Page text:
[Influence of Mucinous and Signet-Ring Cell Differentiation on Epidemiological, Histological, Molecular Biological Features, and Outcome in Patients with Colorectal Carcinoma.]
Universität Magdeburg, Klinik für Allgemein-, Viszeral- und Gefäßchirurgie, Magdeburg, Deutschland.Zentralblatt für Chirurgie (Impact Factor: 1.05). 01/2012; 138(4). DOI: 10.1055/s-0031-1283870
Background: Colorectal cancer (CRC) is one of the most common malignancies in the Western world. Histopathologically, adenocarcinomas are mostly diagnosed. Mucinous and signet-ring cell subtypes occur with a very low incidence. However, these subtypes differ remarkably in terms of clinical, histological and molecular biological characteristics. The aim of this review is to present a detailed analysis of current knowledge regarding differences between classical adenocarcinoma and mucinous, and signet-ring cell CRC along with potential consequences for daily practice. Methods: For this report all articles with relevant information on differences between classical adenocarcinoma and mucinous, and signet-ring cell CRC found via Pubmed searches were analysed. Furthermore, findings of our previous study were included. Results: Mucinous CRC occur with a reported incidence of 10 - 20 % in Western countries and are predominantly found in younger patients and females. They are more often diagnosed in the proximal colon and present with a higher stage at diagnosis. Furthermore, there is a higher rate of lymph node-positive tumours and peritoneal carcinomatosis. Results of molecular biological studies confirm that they may represent a different tumour entity. The response to well established chemotherapy regimens is poorer which may be attributed to the higher rate of microsatellite-instable tumours and an increased mucin secretion. The poorer outcome is likely related to the higher stage at the time of diagnosis. Signet-ring cell type CRC are rare with an incidence ranging between 0,9 % to 4 %. They are also more common in the right colon and are associated with a poorer outcome compared to adenocarcinoma and mucinous CRC. Conclusions: However, it should be noted that most of the results come from studies with a very low number of patients which can be attributed to the low incidence of mucinous and signet-ring cell CRC. Based on the findings of the present analysis, a more radical surgical approach should be considered providing that the exact preoperative histology is available. Furthermore, the histological subtype should be taken into account in future chemotherapy trials to avoid unnecessary therapy. A closer follow-up, especially for patients with signet-ring cell CRC should be discussed. In the near future, a more tailored therapy in patients with colorectal cancer would be highly desirable.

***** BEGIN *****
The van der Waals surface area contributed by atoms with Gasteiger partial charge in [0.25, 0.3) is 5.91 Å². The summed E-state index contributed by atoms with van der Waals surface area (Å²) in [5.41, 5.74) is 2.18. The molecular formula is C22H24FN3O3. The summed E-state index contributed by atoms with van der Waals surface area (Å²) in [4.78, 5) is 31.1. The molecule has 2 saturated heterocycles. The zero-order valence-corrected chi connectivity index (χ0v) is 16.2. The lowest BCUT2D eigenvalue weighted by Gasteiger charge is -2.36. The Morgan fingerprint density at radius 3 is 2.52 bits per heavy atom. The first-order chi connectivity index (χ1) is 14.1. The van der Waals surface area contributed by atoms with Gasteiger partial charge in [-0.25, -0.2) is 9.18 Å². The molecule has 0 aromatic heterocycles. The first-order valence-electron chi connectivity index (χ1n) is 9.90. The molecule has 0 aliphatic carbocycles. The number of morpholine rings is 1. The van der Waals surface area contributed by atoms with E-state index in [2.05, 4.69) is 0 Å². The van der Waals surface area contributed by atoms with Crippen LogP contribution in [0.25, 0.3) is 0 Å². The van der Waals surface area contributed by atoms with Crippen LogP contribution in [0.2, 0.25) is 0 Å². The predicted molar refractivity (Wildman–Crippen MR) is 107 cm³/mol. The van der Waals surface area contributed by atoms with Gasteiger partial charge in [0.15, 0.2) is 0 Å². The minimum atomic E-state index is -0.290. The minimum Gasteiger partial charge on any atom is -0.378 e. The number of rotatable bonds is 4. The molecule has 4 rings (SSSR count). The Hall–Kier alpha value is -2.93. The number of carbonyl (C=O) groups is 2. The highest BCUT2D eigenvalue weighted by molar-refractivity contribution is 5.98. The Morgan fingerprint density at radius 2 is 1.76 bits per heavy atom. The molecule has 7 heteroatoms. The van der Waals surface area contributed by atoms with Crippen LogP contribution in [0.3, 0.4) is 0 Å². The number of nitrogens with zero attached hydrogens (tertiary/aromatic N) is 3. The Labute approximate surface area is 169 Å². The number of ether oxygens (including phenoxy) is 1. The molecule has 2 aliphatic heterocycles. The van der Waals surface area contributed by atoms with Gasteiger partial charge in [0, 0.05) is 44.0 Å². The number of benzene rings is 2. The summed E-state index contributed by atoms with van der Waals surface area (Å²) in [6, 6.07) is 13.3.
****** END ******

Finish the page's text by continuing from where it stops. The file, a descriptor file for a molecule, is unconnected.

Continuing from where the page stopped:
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ABSTRACT: Colorectal cancer (CRC) is the third most common cancer worldwide. Survival is largely stage-dependant, guided by the tumor–node–metastases (TNM) system for TNM assessment. Histopathological evaluation, including assessment of lymph node status, is important for correct TNM staging. However, recent updates in the TNM system have resulted in controversy. A continued debate on definitions resulting in potential up- and downstaging of patients, which may obscure survival data, has led the investigators to investigate other or alternative staging tools. Consequently, additional prognostic factors have been searched for using the regular light microscopy. Among the factors evaluated by histopathology include the evaluation of tumor budding and stromal environment, angiogenesis, as well as involvement of the immune system (including the ‘Immunoscore’). We review the current role of histopathology, controversies in TNM-staging and suggested alternatives to better predict outcome for CRC patients in the era of genomic medicine.Scandinavian Journal of Gastroenterology 08/2014; 49(10). DOI:10.3109/00365521.2014.950692 · 2.36 Impact Factor
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